• chrisrushlau on April 4, 2013, 2:58 am

        Cheaters never win.

  2. Citizen on March 30, 2013, 12:49 pm

    Obama’s speech in Israel to the selected Israeli students clearly supports Israel’s tribalistic blood-and-soil imperative over America’s universalism; the fact the US congress and mainstream media said nothing about this is most revealing:

    Obama, declared as fact that no jew is free or safe in the world, not even in the USA, but only in Israel. If that’s not a bugle call for Israel First loyalty from all American jews, what is?

    • Avi_G. on March 30, 2013, 2:57 pm

      Excellent point, Citizen.

      In addition, if Jews in today’s America still have to be concerned about anti-Semitism, then (a) What does that say about America? (b) Does that mean that the Lobby is non-existent and is powerless, despite evidence to the contrary?

      • Citizen on March 31, 2013, 11:09 am

        @ Avi_G.

        I don’t know precisely what it says about America except Obama trusts his speech-writers (who are they?), and neither Obama nor those speech-writers think these through, or, they do, but they count on the Establishment media and the US Congress to go along with whatever they put in Obama’s mouth, and so does he–it’s essentially bipartisan on anything Israel. That is to say, they count on the continued manipulated ignorance of Dick and Jane, so to speak. They have good reason to, it seems to me. Virtually none of the above actors even addressed The Lobby’s existence except as was done when those picked congress critters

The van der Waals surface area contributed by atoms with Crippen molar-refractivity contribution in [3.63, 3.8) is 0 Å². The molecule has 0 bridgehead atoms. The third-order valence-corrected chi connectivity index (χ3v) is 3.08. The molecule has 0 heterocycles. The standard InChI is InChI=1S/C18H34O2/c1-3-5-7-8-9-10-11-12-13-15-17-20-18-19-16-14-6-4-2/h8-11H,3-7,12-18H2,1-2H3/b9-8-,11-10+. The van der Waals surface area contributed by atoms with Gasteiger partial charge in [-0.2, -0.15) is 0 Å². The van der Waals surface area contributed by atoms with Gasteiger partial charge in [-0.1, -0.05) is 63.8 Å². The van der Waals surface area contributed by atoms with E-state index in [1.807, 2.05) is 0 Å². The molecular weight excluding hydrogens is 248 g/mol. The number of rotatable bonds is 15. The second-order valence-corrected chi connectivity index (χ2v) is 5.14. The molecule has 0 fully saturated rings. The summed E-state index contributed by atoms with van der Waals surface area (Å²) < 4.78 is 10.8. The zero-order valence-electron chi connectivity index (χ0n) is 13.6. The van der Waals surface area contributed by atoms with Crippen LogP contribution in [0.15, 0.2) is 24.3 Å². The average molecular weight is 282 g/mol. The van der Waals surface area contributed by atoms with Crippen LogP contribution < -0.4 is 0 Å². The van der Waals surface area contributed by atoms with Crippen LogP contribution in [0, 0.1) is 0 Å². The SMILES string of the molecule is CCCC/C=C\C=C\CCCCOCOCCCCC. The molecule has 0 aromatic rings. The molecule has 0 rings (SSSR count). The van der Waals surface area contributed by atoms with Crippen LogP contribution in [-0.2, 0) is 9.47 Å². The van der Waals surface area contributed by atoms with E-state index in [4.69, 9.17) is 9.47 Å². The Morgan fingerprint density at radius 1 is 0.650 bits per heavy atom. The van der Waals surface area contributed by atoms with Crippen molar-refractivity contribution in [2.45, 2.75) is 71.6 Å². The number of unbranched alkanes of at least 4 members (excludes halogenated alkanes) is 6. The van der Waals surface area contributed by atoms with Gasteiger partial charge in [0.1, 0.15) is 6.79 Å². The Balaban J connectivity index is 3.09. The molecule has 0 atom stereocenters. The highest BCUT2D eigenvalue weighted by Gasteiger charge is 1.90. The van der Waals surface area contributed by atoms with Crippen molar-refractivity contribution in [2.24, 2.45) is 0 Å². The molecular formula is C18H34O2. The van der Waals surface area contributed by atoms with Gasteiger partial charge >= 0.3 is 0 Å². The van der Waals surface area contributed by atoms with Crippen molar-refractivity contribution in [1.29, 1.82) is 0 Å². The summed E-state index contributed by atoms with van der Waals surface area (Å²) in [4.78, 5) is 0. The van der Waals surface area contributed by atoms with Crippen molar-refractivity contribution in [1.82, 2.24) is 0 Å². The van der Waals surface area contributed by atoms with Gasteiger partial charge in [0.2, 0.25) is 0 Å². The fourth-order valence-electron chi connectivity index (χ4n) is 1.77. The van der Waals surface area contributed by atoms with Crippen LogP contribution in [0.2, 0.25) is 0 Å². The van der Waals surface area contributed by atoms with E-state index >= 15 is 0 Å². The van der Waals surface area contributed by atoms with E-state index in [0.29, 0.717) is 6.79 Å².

asked Hagel about his insinuations wrt the Lobby. “Can you name one congress person you think is intimidated by…” As you know.

      • James Canning on March 31, 2013, 2:33 pm

        Support of Israel “right or wrong” has become an integral part of the ethic of the US Congress.

      • yourstruly on March 31, 2013, 11:41 pm

        there is a way to bring down these israel loving congresspersons


        exposing them for the traitors they are

        many americans already sense this

        some even know it

        getting the word out to everyone else?

        no problema